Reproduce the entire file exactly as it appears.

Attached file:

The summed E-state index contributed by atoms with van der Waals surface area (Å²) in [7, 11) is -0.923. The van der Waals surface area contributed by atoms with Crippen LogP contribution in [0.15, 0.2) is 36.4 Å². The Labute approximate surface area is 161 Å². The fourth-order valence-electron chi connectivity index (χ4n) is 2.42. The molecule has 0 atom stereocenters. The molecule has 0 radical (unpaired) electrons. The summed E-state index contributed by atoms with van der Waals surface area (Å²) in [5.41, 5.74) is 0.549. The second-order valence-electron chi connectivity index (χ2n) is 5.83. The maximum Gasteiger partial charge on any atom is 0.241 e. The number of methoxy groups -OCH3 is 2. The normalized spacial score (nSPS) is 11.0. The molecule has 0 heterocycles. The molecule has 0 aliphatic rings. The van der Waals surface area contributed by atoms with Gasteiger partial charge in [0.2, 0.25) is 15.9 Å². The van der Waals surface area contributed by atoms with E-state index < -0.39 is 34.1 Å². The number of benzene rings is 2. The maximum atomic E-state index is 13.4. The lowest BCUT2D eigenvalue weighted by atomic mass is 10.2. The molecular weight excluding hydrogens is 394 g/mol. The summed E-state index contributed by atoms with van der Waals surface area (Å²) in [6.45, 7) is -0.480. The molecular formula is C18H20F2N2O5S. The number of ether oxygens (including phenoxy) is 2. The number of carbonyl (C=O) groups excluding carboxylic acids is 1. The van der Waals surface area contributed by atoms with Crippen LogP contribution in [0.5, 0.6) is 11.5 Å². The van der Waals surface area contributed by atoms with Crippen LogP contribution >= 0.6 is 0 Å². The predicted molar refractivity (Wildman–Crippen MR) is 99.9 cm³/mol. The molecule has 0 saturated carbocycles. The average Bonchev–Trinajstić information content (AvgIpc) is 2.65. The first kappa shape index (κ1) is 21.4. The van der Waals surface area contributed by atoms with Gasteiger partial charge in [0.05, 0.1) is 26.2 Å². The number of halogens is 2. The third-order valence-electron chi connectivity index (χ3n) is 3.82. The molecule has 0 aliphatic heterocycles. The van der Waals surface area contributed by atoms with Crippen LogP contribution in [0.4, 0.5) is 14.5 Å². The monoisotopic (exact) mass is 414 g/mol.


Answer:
The summed E-state index contributed by atoms with van der Waals surface area (Å²) in [7, 11) is -0.923. The van der Waals surface area contributed by atoms with Crippen LogP contribution in [0.15, 0.2) is 36.4 Å². The Labute approximate surface area is 161 Å². The fourth-order valence-electron chi connectivity index (χ4n) is 2.42. The molecule has 0 atom stereocenters. The molecule has 0 radical (unpaired) electrons. The summed E-state index contributed by atoms with van der Waals surface area (Å²) in [5.41, 5.74) is 0.549. The second-order valence-electron chi connectivity index (χ2n) is 5.83. The maximum Gasteiger partial charge on any atom is 0.241 e. The number of methoxy groups -OCH3 is 2. The normalized spacial score (nSPS) is 11.0. The molecule has 0 heterocycles. The molecule has 0 aliphatic rings. The van der Waals surface area contributed by atoms with Gasteiger partial charge in [0.2, 0.25) is 15.9 Å². The van der Waals surface area contributed by atoms with E-state index < -0.39 is 34.1 Å². The number of benzene rings is 2. The maximum atomic E-state index is 13.4. The lowest BCUT2D eigenvalue weighted by atomic mass is 10.2. The molecular weight excluding hydrogens is 394 g/mol. The summed E-state index contributed by atoms with van der Waals surface area (Å²) in [6.45, 7) is -0.480. The molecular formula is C18H20F2N2O5S. The number of ether oxygens (including phenoxy) is 2. The number of carbonyl (C=O) groups excluding carboxylic acids is 1. The van der Waals surface area contributed by atoms with Crippen LogP contribution in [0.5, 0.6) is 11.5 Å². The van der Waals surface area contributed by atoms with Crippen LogP contribution >= 0.6 is 0 Å². The predicted molar refractivity (Wildman–Crippen MR) is 99.9 cm³/mol. The molecule has 0 saturated carbocycles. The average Bonchev–Trinajstić information content (AvgIpc) is 2.65. The first kappa shape index (κ1) is 21.4. The van der Waals surface area contributed by atoms with Gasteiger partial charge in [0.05, 0.1) is 26.2 Å². The number of halogens is 2. The third-order valence-electron chi connectivity index (χ3n) is 3.82. The molecule has 0 aliphatic heterocycles. The van der Waals surface area contributed by atoms with Crippen LogP contribution in [0.4, 0.5) is 14.5 Å². The monoisotopic (exact) mass is 414 g/mol.